Loudon Wainwright III is a guy with a guitar, a quick wit, and a cutting lyrical sensibility. For more than 30 years he's played the role of courtyard jester in the realm of folk-rock music, off in the sidelines with song titles like "Me And My Friend The Cat," "I Know I'm Unhappy," and "Glad To See You've Got Religion."
Wainwright is probably better-known these days to the mass audience for his acting turns, with small parts in movies like Elizabethtown and Big Fish, and as divorced father Hal Karp in the great short-lived TV series Undeclared. He also appeared as the "singing surgeon" Captain Spaulding on several episodes of M*A*S*H. But he's got a devoted cult audience as a songwriter, as a satirical bard who leeringly plucks at sacred cows. His children, Rufus Wainwright and Martha Wainwright, have also become fairly well-known singers.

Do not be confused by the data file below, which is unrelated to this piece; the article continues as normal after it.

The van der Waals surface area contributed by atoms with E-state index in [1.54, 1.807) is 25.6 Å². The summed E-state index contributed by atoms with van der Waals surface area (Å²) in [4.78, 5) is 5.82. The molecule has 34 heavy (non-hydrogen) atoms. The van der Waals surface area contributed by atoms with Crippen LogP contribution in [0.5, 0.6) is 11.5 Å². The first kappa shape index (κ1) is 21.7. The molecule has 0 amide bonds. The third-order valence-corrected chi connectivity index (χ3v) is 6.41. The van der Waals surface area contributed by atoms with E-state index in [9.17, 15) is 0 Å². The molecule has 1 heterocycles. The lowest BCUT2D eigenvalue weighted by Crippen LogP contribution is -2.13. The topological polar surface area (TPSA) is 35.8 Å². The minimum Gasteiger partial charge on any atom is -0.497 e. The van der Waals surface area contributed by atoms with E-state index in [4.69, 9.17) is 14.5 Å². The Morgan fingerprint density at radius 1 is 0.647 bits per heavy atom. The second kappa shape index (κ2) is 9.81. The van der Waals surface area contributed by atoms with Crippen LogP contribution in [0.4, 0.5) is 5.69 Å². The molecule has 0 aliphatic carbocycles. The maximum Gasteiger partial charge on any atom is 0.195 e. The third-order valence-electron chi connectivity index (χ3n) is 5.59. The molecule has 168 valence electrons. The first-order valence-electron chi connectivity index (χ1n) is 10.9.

Now, his very first two albums have been re-released on CD by the Collector's Choice label – his self-titled debut, also known as Album I (1970), and Album II (1971). While they aren't as polished or acclaimed as Wainwright's later work, they're still interesting albums. They work as a snapshot of the folkie scene of the early 1970s, but Wainwright's skewed satirical take on that movement is evident. Wainwright's snarky humor with asides like "I rarely make love / I mostly get laid" seem aimed at deflating the hippie-era romanticism with a more jaded real-world attitude. He got tagged as "The New Dylan" by some critics but that's just lazy critic-speak in action – Wainwright is more of a godfather of oddball folk-pop such as the Violent Femmes or The Flaming Lips, and rarely classified himself as "folk." Each of the new reissues is backed up with informative, insightful liner notes by Richie Unterberger.